Collins can see as well as most of us that Plato drew on Athens, on Syracuse, on Babylon and Ecbatana and the rest to supply details for his city of Atlantis, but he is determined to believe that none the less some real knowledge of old Atlantis and its topography came through to Plato from maritime sources available at the time merchants' maps, in fact. Collins wants to strip Plato's Atlantis material of "its political and fantastic overtones" to show how the story "preserves knowledge of an island kingdom or empire that thrived in the Atlantic thousands of years before recorded history." But Plato's political and moral purposes are not overtones, they are his central theme, and the colourful details of his story are the disposable bits, not gems of accurate information brought back across the Atlantic to the ancient world of the Mediterranean by seafarers to the Americas. In the matter of the contentious dimensions of Plato's Atlantis, Collins is content to arrive at a much smaller island than something "bigger than Libya and Asia together," as Plato puts it. If Plato is not to be taken literally about his lost island's size, why take any of the rest of his details seriously? The attempt to reinterpret Plato as meaning that the sphere of maritime influence of Atlantis was equal in size to that of Libya and Asia is doomed by the simple fact that that is not what Plato says. He says in plain Greek, as we have had occasion to note before, that Atlantis was bigger than Libya and Asia.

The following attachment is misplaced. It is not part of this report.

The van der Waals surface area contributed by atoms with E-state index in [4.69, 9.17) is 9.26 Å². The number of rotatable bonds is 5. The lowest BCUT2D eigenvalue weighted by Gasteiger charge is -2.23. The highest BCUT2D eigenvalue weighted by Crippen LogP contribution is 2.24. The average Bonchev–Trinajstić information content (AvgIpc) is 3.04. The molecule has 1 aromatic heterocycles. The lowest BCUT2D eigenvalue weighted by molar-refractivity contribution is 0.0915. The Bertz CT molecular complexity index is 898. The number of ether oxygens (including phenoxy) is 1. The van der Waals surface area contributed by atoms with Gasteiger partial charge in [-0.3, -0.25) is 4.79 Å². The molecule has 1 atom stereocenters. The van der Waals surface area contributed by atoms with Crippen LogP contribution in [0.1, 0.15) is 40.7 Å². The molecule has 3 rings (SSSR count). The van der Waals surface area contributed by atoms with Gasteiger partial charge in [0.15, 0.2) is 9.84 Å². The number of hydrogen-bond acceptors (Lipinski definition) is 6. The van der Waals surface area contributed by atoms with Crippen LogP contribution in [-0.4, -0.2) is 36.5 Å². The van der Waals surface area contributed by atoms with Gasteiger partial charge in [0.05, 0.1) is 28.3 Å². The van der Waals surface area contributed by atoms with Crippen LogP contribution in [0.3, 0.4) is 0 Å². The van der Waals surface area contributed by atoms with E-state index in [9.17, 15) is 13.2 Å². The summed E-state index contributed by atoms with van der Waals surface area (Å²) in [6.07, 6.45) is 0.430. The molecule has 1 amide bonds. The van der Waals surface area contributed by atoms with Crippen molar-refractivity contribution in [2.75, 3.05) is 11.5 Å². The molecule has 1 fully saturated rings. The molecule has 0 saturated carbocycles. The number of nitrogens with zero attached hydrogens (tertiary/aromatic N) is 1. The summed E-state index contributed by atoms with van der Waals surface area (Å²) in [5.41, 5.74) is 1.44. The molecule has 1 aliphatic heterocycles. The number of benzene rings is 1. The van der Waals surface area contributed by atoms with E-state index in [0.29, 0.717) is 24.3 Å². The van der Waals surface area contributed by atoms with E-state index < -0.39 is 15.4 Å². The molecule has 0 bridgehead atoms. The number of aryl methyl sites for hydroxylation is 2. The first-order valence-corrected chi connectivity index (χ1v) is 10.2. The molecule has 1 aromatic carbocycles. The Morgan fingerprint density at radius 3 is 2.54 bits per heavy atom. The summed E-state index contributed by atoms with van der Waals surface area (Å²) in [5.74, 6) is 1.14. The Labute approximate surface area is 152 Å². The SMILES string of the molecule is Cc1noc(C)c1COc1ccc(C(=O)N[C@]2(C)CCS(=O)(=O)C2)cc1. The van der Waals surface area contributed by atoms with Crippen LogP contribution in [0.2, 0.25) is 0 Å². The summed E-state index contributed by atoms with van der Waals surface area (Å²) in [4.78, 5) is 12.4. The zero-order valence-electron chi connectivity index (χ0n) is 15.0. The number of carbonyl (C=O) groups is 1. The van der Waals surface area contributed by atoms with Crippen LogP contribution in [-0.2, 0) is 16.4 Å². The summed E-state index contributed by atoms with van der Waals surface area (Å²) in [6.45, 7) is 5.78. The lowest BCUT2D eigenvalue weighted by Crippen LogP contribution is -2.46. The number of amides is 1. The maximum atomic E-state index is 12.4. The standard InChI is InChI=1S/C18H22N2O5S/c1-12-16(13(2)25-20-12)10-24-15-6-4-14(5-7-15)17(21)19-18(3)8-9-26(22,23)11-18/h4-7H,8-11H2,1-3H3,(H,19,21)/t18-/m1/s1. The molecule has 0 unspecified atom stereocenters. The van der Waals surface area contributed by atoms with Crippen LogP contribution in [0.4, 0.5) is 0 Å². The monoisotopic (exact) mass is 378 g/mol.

See also:

Cuba's Gateway To Atlantis P. 2: Cocaine

Gateway to Atlantis P.3: Seven Cities, El Dorado

Gateway to Atlantis P.4: Urheimat der Arier